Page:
The Ithaca College men’s swimming and diving team is entering its 2018–19 campaign with a young and replenished squad.
In 2017–18, which was their inaugural season in the Liberty League Conference, the Blue and Gold went 10–3. They finished strong, winning their final five matchups en route to a third–place finish in the conference championships. The Blue and Gold started the 2018–19 season Oct. 20 with three wins against SUNY Fredonia, The College at Brockport and Buffalo State.
Senior Kellen Scanlan, who is entering his second season as a captain of the team, has high hopes for how the team will fare in the pool.
“I want us to win the Liberty League,” he said. “I think it’s going to be a battle, but if we train hard enough, I believe we have a good shot.”
Last season, the Bombers rolled out an unusually small roster with just 19 swimmers. This year, they have a much more stable 29, thanks, in large part, to their 12 freshmen. Scanlan believes they have had a big impact on the team thus far.
“The young guys really fill out our depth and actually contribute to our top talent as well,” Scanlan said. “I’m just excited to see where we go by the end. I think we can make huge strides this year and set something up for a good couple of years for those young guys.”
In the first meet of the year, the excitement surrounding the freshman class came to fruition as several freshmen took the top spots in their respective events. Freshman Spencer Brownewell won the first two races of his collegiate career in the 50 and 100-yard backstrokes, freshman Michael Sheehan claimed victory in the 500-yard freestyle and freshman Tim Hector touched the wall first in the 100-yard medley.
Head swimming coach Kevin Markwardt said the biggest adjustment that the coaches must make every year is to figure out where the freshmen should fit in.
“It is really a matter of figuring out the freshmen,” Markwardt said. “We know what they have swum in the past, but we need them to sometimes change their events. Over the first couple of meets, we are just moving people around to figure those guys out. When you figure those guys out, the workouts are able to be set better.”
Sophomore freestyler Stan Zaneski is eager to see the differences the enlarged roster will make on the team’s morale.
“Last year, we had a considerably small team size,” Zaneski said. “It’s going to be really interesting to see how we’re going to do and how the cultural climate is going to grow.”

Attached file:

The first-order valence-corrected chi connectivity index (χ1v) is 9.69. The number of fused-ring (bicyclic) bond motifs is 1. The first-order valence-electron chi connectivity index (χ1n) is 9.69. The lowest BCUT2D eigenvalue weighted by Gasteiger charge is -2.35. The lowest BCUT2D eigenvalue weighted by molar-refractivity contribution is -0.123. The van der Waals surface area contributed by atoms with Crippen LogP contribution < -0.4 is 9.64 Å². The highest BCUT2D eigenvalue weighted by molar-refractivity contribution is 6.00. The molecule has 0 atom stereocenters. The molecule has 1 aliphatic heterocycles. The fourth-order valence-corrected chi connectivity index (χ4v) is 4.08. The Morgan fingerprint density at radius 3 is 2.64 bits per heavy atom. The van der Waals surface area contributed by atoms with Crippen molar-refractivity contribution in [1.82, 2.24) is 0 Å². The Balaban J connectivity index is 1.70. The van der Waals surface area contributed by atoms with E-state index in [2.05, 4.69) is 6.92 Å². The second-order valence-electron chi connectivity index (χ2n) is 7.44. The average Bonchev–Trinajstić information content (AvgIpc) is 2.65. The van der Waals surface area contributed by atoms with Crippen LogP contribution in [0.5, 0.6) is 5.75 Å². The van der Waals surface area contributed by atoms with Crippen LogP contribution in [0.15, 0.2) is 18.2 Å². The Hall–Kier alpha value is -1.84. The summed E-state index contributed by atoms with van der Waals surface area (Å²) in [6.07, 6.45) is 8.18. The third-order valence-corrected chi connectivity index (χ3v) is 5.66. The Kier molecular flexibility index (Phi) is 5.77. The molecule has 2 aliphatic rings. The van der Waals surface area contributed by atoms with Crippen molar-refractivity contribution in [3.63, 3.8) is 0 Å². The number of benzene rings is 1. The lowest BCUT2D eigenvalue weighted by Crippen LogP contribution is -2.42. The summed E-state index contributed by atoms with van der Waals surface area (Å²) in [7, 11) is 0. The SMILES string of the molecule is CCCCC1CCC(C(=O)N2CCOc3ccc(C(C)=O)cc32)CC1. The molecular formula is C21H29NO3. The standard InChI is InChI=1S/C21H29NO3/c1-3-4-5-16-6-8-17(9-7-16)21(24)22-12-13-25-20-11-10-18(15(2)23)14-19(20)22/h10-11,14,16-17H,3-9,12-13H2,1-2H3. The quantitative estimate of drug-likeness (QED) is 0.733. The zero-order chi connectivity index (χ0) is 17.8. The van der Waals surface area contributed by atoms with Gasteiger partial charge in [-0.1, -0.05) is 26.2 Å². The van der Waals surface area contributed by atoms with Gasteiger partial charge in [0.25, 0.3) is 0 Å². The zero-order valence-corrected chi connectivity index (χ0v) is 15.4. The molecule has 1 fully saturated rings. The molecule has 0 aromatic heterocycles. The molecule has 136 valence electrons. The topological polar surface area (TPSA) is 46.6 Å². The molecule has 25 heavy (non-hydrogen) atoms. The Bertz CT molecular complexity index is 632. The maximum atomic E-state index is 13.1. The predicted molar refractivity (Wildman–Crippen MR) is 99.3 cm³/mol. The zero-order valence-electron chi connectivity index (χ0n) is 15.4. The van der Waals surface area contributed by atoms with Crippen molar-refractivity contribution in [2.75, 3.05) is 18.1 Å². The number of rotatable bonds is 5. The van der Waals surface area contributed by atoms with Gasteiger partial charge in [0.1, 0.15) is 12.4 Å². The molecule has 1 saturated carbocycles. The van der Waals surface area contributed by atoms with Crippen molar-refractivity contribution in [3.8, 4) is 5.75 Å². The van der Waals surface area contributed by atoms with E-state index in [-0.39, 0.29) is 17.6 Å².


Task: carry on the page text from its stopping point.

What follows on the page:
The team has started out the year with the same opening schedule as last fall. They defeated Fredonia, Brockport and Buffalo in the first meet and fell to Rensselaer Polytechnic Institute in the second meet. Markwardt believes the team needs to work on finishing strong to ensure success for the rest of the season.
“RPI beat us in a lot of close races,” Markwardt said. “Some of that is because they were bigger and faster and stronger, but I think they wanted it a little more than we did. While changing a couple of the results wouldn’t have helped too much at that meet, it will at others. We have to be tougher with our races.”
Markwardt said the top teams should be similar this season, but the Rochester Institute of Technology, Vassar College and Clarkson University all look to improve.
“The dynamic has changed a little bit over the years,” Markwardt said. “We are lucky to be consistently pretty competitive, but RPI has been on the rise for the past four to five years; they are doing really well. RIT is looking better: They beat us last year, and they are much better than they were last year. Vassar apparently brought in a strong freshman class, and Clarkson have a new coach, so things may be popping up there.”
The South Hill squad will look to avenge last year’s loss to RPI Jan. 19 in Troy, New York, at the Henry Kumpf Invitational. Another meet to look forward to will be the weekend of Nov. 30 for the Bomber Invitational. Markwardt said the team looks more for individual and team improvement rather than where it ends up in the standings.
“Swimming is a sport that really looks to the end of the season to have their best times,” Markwardt said. “Our idea is about how each individual has to figure out how they can swim the best they can swim and what is it going to take for them to be the best.”